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See also: tax- and тах


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Etymology 1[edit]

From Middle English taxe, from Anglo-Norman tax and Old French taxe, from Medieval Latin taxa.


tax (countable and uncountable, plural taxes)

  1. Money paid to the government other than for transaction-specific goods and services.
    Synonyms: impost, tribute, contribution, duty, toll, rate, assessment, exaction, custom, demand, levy
    Antonym: subsidy
    • 2013 May 17, George Monbiot, “Money just makes the rich suffer”, in The Guardian Weekly[1], volume 188, number 23, page 19:
      In order to grant the rich these pleasures, the social contract is reconfigured. […]  Essential public services are cut so that the rich may pay less tax. The public realm is privatised, the regulations restraining the ultra-wealthy and the companies they control are abandoned, and Edwardian levels of inequality are almost fetishised.
  2. (figuratively, uncountable) A burdensome demand.
    a heavy tax on time or health
  3. A task exacted from one who is under control; a contribution or service, the rendering of which is imposed upon a subject.
  4. (obsolete) charge; censure
    (Can we find and add a quotation of Clarendon to this entry?)
  5. (obsolete) A lesson to be learned.
    (Can we find and add a quotation of Johnson to this entry?)
Coordinate terms[edit]
Derived terms[edit]


  • Tok Pisin: takis
    • Rotokas: takisi

Etymology 2[edit]

From Middle English taxen, from Anglo-Norman taxer (to impose a tax), from Latin taxāre, present active infinitive of taxō (I handle”, “I censure”, “I appraise”, “I compute).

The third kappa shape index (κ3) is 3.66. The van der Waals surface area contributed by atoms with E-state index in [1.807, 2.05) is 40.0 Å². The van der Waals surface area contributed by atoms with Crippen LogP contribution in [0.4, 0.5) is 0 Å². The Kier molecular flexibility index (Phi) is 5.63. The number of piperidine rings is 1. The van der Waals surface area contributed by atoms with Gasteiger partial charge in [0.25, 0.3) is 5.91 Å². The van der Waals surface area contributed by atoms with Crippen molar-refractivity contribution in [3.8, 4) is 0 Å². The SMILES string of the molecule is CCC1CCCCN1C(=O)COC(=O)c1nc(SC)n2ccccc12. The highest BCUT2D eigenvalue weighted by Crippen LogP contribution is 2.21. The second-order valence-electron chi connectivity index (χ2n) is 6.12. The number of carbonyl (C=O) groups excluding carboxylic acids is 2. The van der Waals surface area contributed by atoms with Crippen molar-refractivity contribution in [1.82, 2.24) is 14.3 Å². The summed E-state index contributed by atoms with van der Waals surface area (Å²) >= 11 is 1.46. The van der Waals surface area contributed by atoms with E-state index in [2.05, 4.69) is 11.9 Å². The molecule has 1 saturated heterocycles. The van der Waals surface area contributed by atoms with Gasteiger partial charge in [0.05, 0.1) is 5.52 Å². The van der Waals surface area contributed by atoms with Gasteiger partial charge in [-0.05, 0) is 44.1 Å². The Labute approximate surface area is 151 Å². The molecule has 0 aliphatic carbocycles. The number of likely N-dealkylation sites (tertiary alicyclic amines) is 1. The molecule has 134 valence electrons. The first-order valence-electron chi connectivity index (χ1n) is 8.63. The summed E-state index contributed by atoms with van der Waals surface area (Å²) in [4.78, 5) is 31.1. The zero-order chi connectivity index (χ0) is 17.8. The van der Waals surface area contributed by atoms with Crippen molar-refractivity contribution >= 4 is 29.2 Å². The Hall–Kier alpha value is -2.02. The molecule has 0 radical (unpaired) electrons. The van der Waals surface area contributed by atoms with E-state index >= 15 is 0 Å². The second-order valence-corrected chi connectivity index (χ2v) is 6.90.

tax (third-person singular simple present taxes, present participle taxing, simple past and past participle taxed)

  1. (transitive) To impose and collect a tax from (a person or company).
    Some think to tax the wealthy is the fairest.
    • 2018, Kristin Lawless, Formerly known as food, →ISBN, page 251:
      Taxing the food and chemical industries, which make billions off our food consumption, could be another way to generate revenue for the program.
  2. (transitive) To impose and collect a tax on (something).
    Some think to tax wealth is destructive of a private sector.
  3. (transitive) To make excessive demands on.
    Do not tax my patience.
    • 2007, January 16, “IBM”, in IBM - Reinventing the invention system - United States[2]:
      But patent applications are increasingly accompanied by volumes and volumes of data on DVD, which taxes the resources of the patent office.
  4. (transitive) To accuse.
  5. (transitive) To examine accounts in order to allow or disallow items.
Derived terms[edit]



Alternative forms[edit]



  1. an onomatopoeia expressing the sound of blows, whack, crack





tax c

  1. a dachshund (dog breed)


Declension of tax 
Singular Plural
Indefinite Definite Indefinite Definite
Nominative tax taxen taxar taxarna
Genitive tax taxens taxars taxarnas